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  5. "Jövőre jössz?"

"Jövőre jössz?"

Translation:Are you coming next year?

July 12, 2016

17 Comments


https://www.duolingo.com/profile/fekundulo

If év is a year, why don't I see that in Jövőre?


https://www.duolingo.com/profile/Shamarth

Good question. You could also say "jövő évben", but jövőre is the simpler and more common term.

Similarly, you can say "múlt évben" for "last year", but tavaly is more commonly used.


https://www.duolingo.com/profile/mizinamo

You can see the word "day" in "today" and "yesterday", but not in "tomorrow", either :)


https://www.duolingo.com/profile/AlexMunkachy

could this sentence also mean: are you coming in the future?


https://www.duolingo.com/profile/Shamarth

No, jövőre only means "next year". "In the future" is "a jövőben".

Interesting note: "jövő" comes from the word "jön", and literally means "the coming".

  • A jövő év = "the coming year" = the next year
  • A jövőben = "in that which is coming" = in the future.

https://www.duolingo.com/profile/mizinamo

Turkish does this, too :) gelecekte "in that which is coming = in the future" (and gelecek yıl "the year that will come" = "the next year; the coming year"). -ecek is specifically a future participle, I believe.


https://www.duolingo.com/profile/Shamarth

And here comes a sudden urge to start the Turkish course... :)

In Hungarian the suffixes and turn verbs into present participles.

  • nevető lány -- laughing girl
  • az olvasó férfi -- the reading man

These can also function as nouns, and many stayed in that role permanently (by themselves or as parts of a compound word): olvasó -- reader; író -- writer; néző -- spectator; látó -- clairvoyant; igazgató -- director; hívő -- believer; ivóvíz -- drinking water; járókelő -- passer-by...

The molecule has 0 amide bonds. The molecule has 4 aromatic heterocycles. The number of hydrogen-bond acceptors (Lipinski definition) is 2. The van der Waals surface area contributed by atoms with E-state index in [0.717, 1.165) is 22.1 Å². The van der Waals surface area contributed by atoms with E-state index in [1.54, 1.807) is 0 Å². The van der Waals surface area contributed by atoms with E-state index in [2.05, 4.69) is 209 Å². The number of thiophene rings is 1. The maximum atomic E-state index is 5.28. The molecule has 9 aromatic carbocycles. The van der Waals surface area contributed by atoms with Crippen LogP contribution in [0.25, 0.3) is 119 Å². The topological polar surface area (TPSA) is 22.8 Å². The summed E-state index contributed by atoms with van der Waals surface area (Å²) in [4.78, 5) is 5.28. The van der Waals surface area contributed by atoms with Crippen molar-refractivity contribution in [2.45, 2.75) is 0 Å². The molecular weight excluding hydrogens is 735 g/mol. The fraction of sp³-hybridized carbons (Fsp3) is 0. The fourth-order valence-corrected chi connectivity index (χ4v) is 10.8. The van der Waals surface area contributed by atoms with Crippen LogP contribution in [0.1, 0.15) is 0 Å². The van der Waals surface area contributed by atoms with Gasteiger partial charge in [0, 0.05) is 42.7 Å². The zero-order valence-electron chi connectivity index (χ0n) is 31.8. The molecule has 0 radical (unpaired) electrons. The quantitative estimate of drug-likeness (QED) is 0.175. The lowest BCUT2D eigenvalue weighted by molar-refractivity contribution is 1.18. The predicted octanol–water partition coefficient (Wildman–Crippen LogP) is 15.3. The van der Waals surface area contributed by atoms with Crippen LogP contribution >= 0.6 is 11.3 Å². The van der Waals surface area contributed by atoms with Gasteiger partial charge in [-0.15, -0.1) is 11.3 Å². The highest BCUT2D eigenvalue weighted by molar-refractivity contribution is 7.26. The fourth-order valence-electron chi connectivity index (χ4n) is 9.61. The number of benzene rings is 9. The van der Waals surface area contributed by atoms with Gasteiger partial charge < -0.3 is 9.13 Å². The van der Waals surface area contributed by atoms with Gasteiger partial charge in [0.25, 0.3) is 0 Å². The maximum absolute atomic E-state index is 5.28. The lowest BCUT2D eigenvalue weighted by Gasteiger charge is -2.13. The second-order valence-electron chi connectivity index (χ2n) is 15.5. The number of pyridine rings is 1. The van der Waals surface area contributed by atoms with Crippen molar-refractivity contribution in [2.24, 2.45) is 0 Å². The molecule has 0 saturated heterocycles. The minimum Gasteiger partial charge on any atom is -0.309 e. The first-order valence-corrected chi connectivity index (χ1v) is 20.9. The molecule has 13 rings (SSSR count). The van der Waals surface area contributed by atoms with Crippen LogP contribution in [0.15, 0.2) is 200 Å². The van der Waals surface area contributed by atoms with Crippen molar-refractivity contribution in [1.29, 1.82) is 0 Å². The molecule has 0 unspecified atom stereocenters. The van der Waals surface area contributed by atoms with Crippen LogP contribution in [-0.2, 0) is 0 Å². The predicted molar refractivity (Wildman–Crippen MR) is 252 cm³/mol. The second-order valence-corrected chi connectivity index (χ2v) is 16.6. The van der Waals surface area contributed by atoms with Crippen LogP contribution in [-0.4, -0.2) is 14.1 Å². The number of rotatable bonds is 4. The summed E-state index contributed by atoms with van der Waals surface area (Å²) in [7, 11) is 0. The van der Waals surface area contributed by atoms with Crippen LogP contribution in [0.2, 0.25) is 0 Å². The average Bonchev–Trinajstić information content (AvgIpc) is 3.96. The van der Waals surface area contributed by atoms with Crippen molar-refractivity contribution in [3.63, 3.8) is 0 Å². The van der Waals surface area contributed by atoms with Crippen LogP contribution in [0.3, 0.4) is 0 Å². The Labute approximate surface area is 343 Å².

https://www.duolingo.com/profile/mizinamo

Yes, do it! You'll see several similarities. Not in vocabulary, but some of the grammar works similarly.

repülő is also in this class, right? "The flying thing = the aeroplane".

Thank you!


https://www.duolingo.com/profile/Shamarth

Yes, repülő too! :)


https://www.duolingo.com/profile/RyagonIV

Hmm, Hungarian has a future participle, too, but it's barely used anymore. It's formed by adding -andó / -endő at the end of the verb and gives it the meaning of "the thing that is to [verb]". Jövendő for instance means 'future', or 'the things to come'.


https://www.duolingo.com/profile/AntonioMar149195

It confirms that Hungarian had many similarities with turks languages. (I speak a little Kazakh)


https://www.duolingo.com/profile/clairelanc3

We haven't learnt it yet...


https://www.duolingo.com/profile/FheWIYzE

I don´t understand why "jössz" is the you Form (3. P. Sing.) of "come"?

In my opinion "jön" is the infinitive Form of "come"?

Why is it "jössz", is this a future Form of "jön"?


https://www.duolingo.com/profile/RyagonIV

To add to mizinamo:

There is no simple future tense in Hungarian (and even then it's very rarely used), so verbs don't have separate forms for that.

Jön is one of the handful very irregular verbs in Hungarian. The present-tense conjugation goes like this:

  • jönni (inf.)
  • én jövök
  • te jössz
  • ő jön
  • mi jövünk
  • ti jöttök
  • ők jönnek

https://www.duolingo.com/profile/mizinamo

I think you mean én jövök, not és.


https://www.duolingo.com/profile/RyagonIV

Wurst of habit. :´)
Thank you~


https://www.duolingo.com/profile/mizinamo

jössz is the "you" form -- but not third person singular (he/she/it, or in Hungarian also for polite "you"), but second person singular (informal "you").

The infinitive of the verb "come" is jönni, I would say.

But jön is the form we look up in the dictionary -- the third person singular present indicative.

jön is an irregular verb. (Like many frequent verbs in many languages.)

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